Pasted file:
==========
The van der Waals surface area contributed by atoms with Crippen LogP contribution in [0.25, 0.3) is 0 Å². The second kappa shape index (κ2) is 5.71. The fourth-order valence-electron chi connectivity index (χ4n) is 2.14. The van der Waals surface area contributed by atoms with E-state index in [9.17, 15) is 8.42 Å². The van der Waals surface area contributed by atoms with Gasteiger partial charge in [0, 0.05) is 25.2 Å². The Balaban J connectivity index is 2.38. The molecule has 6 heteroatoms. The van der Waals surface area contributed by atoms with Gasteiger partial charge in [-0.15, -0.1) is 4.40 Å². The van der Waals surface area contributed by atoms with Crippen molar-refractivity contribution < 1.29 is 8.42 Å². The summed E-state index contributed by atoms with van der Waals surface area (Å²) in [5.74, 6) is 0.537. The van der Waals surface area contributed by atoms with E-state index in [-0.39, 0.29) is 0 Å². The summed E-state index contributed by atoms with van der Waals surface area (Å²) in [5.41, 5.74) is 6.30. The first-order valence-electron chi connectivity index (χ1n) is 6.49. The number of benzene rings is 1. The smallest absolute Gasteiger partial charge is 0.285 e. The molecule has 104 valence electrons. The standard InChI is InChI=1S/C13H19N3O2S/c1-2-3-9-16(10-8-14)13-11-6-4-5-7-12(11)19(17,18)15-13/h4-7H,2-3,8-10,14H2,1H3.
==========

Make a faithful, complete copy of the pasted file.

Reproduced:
The van der Waals surface area contributed by atoms with Crippen LogP contribution in [0.25, 0.3) is 0 Å². The second kappa shape index (κ2) is 5.71. The fourth-order valence-electron chi connectivity index (χ4n) is 2.14. The van der Waals surface area contributed by atoms with E-state index in [9.17, 15) is 8.42 Å². The van der Waals surface area contributed by atoms with Gasteiger partial charge in [0, 0.05) is 25.2 Å². The Balaban J connectivity index is 2.38. The molecule has 6 heteroatoms. The van der Waals surface area contributed by atoms with Gasteiger partial charge in [-0.15, -0.1) is 4.40 Å². The van der Waals surface area contributed by atoms with Crippen molar-refractivity contribution < 1.29 is 8.42 Å². The summed E-state index contributed by atoms with van der Waals surface area (Å²) in [5.74, 6) is 0.537. The van der Waals surface area contributed by atoms with E-state index in [-0.39, 0.29) is 0 Å². The summed E-state index contributed by atoms with van der Waals surface area (Å²) in [5.41, 5.74) is 6.30. The first-order valence-electron chi connectivity index (χ1n) is 6.49. The number of benzene rings is 1. The smallest absolute Gasteiger partial charge is 0.285 e. The molecule has 104 valence electrons. The standard InChI is InChI=1S/C13H19N3O2S/c1-2-3-9-16(10-8-14)13-11-6-4-5-7-12(11)19(17,18)15-13/h4-7H,2-3,8-10,14H2,1H3.